Authors(s) : Charles WATTERS
Over the past decade the approaches adopted towards the mental health care of refugees by a range of national and international healthcare organisations have been the subject of a sustained and growing critique. Much of this critique has focused on the way in which Western psychiatric categories have been ascribed to refugee populations in ways which, critics argue, pay scant attention to the social, political and economic factors that play a pivotal role in refugees’ experience. Rather than portraying refugees as “passive victims” suffering mental health problems, critics have argued that attention should be given to the resistance of refugees and the ways in which they interpret and respond to experiences, challenging the external forces bearing upon them. In this paper a range of issues concerning the mental health care of refugees will be examined. These include the role of psychiatric diagnosis in relation to refugees’ own perceptions of their need and within the context of general health and social care provision. In examining services the emergence of new paradigms in mental health care is identified. These include the growth of holistic approaches that take account of refugees’ own experiences and expressed needs and which address the broader social policy contexts in which refugees are placed. A three-dimensional model for the analysis of the interrelationship between “macro” level institutional factors in the mental health of refugees and the individual treatment of refugees within mental health services is proposed.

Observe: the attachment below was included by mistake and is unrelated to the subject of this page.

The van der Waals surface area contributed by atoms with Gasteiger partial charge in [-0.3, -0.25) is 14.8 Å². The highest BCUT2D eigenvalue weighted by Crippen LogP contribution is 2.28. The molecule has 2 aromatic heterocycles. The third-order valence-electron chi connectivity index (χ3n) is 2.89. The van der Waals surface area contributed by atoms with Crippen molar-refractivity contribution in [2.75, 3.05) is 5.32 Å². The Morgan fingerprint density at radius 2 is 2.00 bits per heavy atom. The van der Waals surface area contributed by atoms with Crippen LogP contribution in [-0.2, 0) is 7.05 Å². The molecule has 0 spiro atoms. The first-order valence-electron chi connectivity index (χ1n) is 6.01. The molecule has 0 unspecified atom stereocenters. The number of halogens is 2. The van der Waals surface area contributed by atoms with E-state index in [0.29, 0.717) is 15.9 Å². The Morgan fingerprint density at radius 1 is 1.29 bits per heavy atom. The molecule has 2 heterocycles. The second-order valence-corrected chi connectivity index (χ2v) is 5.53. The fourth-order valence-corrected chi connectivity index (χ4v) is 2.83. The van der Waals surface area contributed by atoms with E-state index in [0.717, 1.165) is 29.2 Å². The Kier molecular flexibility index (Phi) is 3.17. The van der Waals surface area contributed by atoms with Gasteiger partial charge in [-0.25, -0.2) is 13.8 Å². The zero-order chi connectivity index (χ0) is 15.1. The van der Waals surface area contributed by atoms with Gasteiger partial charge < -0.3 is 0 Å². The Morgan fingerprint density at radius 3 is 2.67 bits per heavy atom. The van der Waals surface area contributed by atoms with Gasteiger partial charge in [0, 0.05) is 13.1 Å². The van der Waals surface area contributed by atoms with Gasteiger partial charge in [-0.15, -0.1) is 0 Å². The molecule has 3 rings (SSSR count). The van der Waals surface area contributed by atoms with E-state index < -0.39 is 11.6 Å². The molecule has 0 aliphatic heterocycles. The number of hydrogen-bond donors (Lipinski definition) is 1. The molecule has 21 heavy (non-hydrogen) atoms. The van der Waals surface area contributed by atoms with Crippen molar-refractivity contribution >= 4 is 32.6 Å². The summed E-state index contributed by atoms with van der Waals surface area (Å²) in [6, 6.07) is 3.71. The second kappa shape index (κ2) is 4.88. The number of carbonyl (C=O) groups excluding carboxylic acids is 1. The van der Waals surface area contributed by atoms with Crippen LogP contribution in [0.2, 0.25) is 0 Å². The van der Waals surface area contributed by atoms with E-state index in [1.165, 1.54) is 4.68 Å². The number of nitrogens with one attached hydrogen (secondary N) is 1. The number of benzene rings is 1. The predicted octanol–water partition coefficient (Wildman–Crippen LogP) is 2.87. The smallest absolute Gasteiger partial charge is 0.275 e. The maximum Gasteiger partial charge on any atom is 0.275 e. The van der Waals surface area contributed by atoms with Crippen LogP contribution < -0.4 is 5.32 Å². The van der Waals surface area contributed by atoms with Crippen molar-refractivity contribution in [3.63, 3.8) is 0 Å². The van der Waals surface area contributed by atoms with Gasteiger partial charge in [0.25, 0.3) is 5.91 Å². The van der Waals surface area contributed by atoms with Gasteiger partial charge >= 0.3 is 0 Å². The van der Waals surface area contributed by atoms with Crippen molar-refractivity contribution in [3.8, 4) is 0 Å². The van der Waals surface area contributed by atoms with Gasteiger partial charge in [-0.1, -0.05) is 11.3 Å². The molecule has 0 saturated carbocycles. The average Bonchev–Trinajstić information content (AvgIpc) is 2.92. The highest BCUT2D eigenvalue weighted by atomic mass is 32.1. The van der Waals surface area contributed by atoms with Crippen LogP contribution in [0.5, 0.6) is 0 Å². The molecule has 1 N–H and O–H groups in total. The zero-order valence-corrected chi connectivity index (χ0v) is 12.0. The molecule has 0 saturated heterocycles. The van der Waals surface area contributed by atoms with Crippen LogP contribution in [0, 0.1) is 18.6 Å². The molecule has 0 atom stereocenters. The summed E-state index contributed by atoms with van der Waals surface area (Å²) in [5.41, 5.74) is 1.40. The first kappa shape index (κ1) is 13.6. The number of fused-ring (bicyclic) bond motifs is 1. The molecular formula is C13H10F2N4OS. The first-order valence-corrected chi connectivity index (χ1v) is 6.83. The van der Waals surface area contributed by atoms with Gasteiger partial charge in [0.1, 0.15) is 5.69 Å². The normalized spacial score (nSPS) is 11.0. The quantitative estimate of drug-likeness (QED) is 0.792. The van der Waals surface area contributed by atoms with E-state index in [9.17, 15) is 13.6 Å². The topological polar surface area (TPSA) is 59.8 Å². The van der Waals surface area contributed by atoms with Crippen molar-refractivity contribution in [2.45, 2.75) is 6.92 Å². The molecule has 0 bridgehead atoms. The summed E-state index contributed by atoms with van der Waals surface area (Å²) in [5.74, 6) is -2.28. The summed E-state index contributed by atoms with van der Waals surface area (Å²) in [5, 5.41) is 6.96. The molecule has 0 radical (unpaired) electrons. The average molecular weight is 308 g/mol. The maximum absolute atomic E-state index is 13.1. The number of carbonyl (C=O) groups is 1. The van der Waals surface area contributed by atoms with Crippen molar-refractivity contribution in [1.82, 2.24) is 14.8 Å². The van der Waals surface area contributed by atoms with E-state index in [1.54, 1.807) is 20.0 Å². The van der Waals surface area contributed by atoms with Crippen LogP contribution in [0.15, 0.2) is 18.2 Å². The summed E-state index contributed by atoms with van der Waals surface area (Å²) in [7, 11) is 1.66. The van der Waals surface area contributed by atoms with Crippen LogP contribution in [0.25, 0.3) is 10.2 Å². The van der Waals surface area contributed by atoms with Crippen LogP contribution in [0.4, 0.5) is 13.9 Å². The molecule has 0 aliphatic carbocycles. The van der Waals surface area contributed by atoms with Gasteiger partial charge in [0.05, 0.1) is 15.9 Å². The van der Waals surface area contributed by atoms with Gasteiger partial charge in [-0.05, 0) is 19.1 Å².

KEY WORDS: Refugee, Trauma, Sudan, Recognition Theory, Narrative